Well, the debate is over.
Or at least with respect to the euro.
Oh wait, we forget tell you what was being debated. Let’s back up.
So there are two ways to tighten in the post-crisis, Keynesian Twilight Zone where ZIRP/NIRP operate alongside bloated balance sheets.
You can hike rates or you can shrink the balance sheet. Needless to say, there are some questions as to what the implications are for FX of the two tightening options.
Intuitively, you’d kind of be inclined to think that shrinking the balance sheet would be more FX-neutral than outright rate hikes. And indeed that was one of the arguments earlier this year for why, considering the Trump administration’s preference for a weaker dollar, the Fed should substitute balance sheet rolloff for a hike (or two, or three).
To be sure, this is one long ass debate. And one we’ll likely be having for years although, as accommodative policy is pulled back, we’ll start to get evidence one way or the other in terms of which tightening option does what in terms of influencing FX.
But for now, Deutsche Bank has done as much as you can do preemptively when it comes to proving that “not all tightenings are created equal.” Read more below.
Via Deutsche Bank
The empirical evidence – it’s all about the front-end
There is strong empirical evidence that the front-end of the yield curve is the more important driver of the euro than the back-end. What is more striking is that this relationship has only emerged since the financial crisis.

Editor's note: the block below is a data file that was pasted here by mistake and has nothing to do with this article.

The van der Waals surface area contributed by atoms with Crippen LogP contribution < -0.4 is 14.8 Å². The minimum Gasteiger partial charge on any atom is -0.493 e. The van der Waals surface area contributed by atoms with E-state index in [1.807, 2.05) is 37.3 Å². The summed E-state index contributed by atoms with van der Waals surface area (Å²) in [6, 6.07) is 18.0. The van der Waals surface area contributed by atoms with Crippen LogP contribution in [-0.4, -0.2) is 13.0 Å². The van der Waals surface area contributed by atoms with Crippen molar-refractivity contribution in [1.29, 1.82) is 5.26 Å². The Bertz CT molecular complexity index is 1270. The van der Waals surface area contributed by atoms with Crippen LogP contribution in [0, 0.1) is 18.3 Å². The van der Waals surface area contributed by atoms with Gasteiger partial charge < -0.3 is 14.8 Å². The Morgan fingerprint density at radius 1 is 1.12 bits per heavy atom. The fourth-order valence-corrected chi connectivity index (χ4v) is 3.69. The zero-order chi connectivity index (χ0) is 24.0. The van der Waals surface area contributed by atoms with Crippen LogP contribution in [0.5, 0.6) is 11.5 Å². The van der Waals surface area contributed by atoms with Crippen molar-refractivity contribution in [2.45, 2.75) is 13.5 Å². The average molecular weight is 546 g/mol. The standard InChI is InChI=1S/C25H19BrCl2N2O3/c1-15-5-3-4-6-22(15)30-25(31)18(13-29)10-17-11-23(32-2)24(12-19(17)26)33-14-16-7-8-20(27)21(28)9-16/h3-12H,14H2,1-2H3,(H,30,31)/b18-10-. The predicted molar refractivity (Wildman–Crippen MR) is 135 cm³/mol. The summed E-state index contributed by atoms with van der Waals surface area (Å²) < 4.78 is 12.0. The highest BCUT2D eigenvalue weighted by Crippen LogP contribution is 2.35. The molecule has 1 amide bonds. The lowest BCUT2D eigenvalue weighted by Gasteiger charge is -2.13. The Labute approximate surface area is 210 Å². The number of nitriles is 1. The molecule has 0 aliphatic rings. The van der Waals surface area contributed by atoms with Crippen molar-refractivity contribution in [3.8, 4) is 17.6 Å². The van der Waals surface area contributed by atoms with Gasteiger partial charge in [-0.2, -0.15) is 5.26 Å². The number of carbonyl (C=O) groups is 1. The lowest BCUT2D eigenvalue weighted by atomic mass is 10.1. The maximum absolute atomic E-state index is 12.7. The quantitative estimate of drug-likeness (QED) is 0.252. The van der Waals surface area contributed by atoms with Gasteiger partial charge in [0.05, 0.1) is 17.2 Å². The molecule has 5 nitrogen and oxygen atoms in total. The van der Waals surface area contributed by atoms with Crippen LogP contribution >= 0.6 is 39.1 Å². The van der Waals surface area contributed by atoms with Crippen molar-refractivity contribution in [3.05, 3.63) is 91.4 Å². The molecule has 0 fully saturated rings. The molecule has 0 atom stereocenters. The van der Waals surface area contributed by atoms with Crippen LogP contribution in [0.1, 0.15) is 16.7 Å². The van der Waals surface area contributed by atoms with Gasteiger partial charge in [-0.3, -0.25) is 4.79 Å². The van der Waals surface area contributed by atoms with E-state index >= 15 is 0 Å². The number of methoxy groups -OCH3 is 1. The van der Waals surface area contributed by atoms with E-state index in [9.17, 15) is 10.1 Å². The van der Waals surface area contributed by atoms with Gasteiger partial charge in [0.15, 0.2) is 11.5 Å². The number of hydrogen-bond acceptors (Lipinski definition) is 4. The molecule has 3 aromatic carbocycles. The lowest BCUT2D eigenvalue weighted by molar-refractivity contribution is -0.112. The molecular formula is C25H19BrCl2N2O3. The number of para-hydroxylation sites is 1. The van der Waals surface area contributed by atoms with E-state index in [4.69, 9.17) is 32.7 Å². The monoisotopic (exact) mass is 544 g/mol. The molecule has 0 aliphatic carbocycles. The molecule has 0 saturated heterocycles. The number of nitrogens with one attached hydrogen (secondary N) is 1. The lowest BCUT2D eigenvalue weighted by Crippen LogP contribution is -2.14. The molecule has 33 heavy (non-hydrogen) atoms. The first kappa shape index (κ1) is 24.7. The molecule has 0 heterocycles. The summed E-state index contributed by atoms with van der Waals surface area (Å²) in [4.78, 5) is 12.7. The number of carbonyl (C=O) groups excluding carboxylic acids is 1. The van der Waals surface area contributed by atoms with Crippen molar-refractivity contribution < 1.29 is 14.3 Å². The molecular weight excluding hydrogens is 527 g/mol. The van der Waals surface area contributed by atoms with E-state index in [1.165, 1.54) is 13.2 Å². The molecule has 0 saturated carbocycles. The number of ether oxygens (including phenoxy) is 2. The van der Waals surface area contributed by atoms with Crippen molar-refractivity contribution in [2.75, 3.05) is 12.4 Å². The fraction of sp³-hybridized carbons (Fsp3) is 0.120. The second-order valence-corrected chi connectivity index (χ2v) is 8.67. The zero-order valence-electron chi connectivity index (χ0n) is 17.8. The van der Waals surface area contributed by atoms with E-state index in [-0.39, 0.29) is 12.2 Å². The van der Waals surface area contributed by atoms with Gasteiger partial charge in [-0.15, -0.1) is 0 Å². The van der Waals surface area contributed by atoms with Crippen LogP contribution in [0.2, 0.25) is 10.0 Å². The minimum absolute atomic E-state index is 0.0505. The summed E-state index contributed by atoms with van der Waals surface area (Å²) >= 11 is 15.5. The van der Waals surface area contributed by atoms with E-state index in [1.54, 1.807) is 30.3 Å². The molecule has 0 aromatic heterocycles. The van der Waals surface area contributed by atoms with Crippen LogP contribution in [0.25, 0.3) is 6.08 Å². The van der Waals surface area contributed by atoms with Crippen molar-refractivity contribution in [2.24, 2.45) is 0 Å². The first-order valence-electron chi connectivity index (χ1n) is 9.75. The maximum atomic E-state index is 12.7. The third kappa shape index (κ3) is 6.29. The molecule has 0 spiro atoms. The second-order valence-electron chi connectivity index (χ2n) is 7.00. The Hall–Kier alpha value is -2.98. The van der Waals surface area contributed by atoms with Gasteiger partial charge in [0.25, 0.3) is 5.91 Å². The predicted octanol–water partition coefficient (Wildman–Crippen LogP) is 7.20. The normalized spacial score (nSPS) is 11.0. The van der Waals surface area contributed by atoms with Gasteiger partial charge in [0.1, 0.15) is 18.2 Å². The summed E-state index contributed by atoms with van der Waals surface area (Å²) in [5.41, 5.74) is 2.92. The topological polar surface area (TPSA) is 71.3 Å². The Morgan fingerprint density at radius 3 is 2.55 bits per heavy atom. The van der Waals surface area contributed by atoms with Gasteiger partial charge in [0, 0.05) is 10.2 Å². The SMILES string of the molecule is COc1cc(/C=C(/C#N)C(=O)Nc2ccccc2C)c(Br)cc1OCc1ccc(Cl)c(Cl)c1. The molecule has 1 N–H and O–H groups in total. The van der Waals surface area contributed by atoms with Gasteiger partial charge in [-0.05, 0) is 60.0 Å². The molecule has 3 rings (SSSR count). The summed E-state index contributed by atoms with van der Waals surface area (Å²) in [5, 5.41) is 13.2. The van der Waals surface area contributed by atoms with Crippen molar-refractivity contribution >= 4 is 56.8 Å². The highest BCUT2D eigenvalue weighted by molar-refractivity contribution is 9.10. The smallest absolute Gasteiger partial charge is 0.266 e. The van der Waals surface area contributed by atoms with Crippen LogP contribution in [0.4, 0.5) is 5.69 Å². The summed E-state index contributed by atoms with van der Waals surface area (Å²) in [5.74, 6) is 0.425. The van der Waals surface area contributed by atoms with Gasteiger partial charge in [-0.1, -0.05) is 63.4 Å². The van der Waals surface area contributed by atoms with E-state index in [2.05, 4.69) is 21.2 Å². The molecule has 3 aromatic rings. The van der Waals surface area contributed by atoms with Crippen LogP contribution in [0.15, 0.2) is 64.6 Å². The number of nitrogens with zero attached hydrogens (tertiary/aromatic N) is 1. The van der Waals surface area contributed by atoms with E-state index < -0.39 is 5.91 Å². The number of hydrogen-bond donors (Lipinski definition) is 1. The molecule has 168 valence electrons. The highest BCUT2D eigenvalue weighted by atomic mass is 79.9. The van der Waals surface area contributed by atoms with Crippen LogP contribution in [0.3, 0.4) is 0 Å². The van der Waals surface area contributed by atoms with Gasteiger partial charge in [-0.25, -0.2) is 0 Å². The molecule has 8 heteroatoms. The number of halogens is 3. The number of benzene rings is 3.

Up to the 2008-12 crisis, there is little empirical evidence that any particular part of yield curves drove euro crosses more than others. Between 1997 and 2012, EUR/USD and EUR/JPY were slightly more sensitive to the front-end; EUR/GBP slightly more to the back-end (Figure 1). Ultimately, however, the tenor did not matter much, and overall sensitivities were low: A 1% increase in yield spreads would strengthen EUR-crosses by around 3%.
But something happened after the financial crisis. The euro’s sensitivity to rates increased markedly as monetary policy became the key driver of exchange rates and the global search for yield intensified. Even more striking, however, is the twisting in the curve: the euro became far more sensitive to the very front-end of the curve (Figure 2). Extremely high betas to one-year yield spreads fall off rapidly further out the curve and flatten out beyond maturities of four years. If we used 2008 as the cut-off between the two periods, rather than 2012, the pivot would be even clearer.
There are interesting nuances in terms of when the structural breaks occurred after the crisis. For EUR/USD, the importance of short-end rates emerged with the Fed’s initial QE in 2008 and was then magnified when Eurozone rates turned negative in 2014 (Figure 3). For EUR/JPY, the dominance of the frontend arose much later, around the time when the BoJ’s final acceleration of QQE in 2014 coincided with Eurozone rates turning negative (Figure 4). Probably because ECB and BoJ negative rate policies continue to compete in global funding markets, the dominance of the front-end yield spread over the exchange rate remains intact today: the cross is almost three times as sensitive to the very front-end of the curve as to the long-term spread. There is a similar post-crisis pattern in EUR/GBP, which remains vastly more responsive to frontend spreads, though FX-rates correlations have generally broken down since Brexit.